Robert Klemme wrote:
> IMHO ObjectSpace should not be implemented in Java land.  Why?  The JVM 
> has to keep track of instances anyway and implementing this in Java via 
> WeakReferences seems to duplicate functionality that is already there. 
> Did you consider using "Java Virtual Machine Tools Interface"?
> 
> http://java.sun.com/javase/6/webnotes/trouble/TSG-VM/html/gbmmt.html#gbmls
> 
> You could either follow the same approach of the heapTracker presented 
> on that page and use a flag or require a lib that enables ObjectSpace 
> (because of the overhead of instrumentation).

You just hit on exactly why we don't use JVMTI for ObjectSpace. It would 
certainly work, but it would add a lot of overhead we'd never expect 
people to accept in a real application. Plus, it would track far more 
object instances than we actually want tracked. We'd love to include a 
JVMTI-based ObjectSpace implementation, however...it just hasn't been a 
high priority to implement since 99% of users never actually need 
ObjectSpace.

> Alternatively there may be another method that does not need 
> instrumentation and that can give you access to every (reachable) object 
> in the JVM.

If there is...we haven't found it. The "linked weakref list" has been 
the least overhead so far, and it's still a lot of overhead.

>> Your idea has come up in the past, and it would probably eliminate the 
>> cost of an ObjectSpace list. However that doesn't appear to be where 
>> we pay the highest cost.
>>
>> The two items that (we believe) cost the most for us on the JVM are:
>>
>> - Constructing an extra object for every Ruby object...namely, the 
>> WeakReference object to point to it. So we pay a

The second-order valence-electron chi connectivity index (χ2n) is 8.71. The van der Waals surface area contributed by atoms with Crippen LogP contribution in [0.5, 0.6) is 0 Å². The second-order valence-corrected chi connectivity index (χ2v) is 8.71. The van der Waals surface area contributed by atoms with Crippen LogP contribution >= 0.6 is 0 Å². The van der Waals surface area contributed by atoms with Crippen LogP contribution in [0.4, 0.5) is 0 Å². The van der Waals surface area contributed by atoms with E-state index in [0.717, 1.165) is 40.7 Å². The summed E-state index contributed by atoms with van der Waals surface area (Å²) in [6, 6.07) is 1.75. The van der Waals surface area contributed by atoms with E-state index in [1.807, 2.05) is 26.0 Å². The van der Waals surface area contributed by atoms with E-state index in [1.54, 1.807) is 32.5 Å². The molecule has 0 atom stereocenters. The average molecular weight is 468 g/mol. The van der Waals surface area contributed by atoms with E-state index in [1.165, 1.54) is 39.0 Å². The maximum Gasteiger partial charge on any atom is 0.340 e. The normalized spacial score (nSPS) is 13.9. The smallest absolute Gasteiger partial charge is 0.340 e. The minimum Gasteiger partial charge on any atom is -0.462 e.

>> memory/allocation/initialization cost.
>> - WeakReference itself causes Java's GC to have to do additional 
>> checks, so it can notify the WeakReference that the object it points 
>> at has gone away. So that slows down the legendary HotSpot GC and we 
>> pay again.
>>
>> I believe the parent -> weakref -> children algorithm is used in some 
>> implementations of ObjectSpace-like behavior, so it's perfectly valid. 
>> But again, there's certain aspects of ObjectSpace that are just 
>> problematic...
>>
>> - threading or concurrency of any kind? No, you can't have 
>> multithreading with ObjectSpace, nor a concurrent/parallel GC (and it 
>> potentially excludes other advanced GC designs too).
>> - determinism? Matz told me that "ObjectSpace doesn't have to be 
>> deterministic"...but when it starts getting wired into libraries like 
>> test/unit, it seems like people expect it to be. If we can say OS 
>> isn't deterministic, then *nobody* should be relying in its contents 
>> for core libraries, and we could reasonably claim that each_object 
>> will never return *anything*.
> 
> I'd reformulate the requirement here: ObjectSpace.each_object must yield 
> every object that was existent before the invocation and that is 
> strongly reachable.  I believe for the typical use case (e.g. traversing 
> all class instances) this is enough while leaving enough flexibility for 
> the implementation (i.e. create s snapshot of some form, iterate through 
> some internal structure that may change due to new objects being created 
> during #each_object etc.).

The problem here is "strongly reachable". During ObjectSpace processing, 
the last strong reference to an object may go away and the garbage 
collector may run. Should ObjectSpace prevent GC from running if it's 
traversed and now references that object? If not, how should it be 
handled if immediately before you return an object from each_object, it 
gets garbage collected? There's no way to catch that, so each_object may 
end up returning a reference to an object that's gone away, or 
reconstituting an object whose finalization has already fired. Bad 
things happen.

ObjectSpace is just not compatible with any GC that requires the ability 
to move objects around in memory, run in parallel, and so on. It can 
*never* be deterministic unless it can "stop the world", so it should 
not be used for algorithms that require any level of determinism, such 
as the test search in test/unit.

- Charlie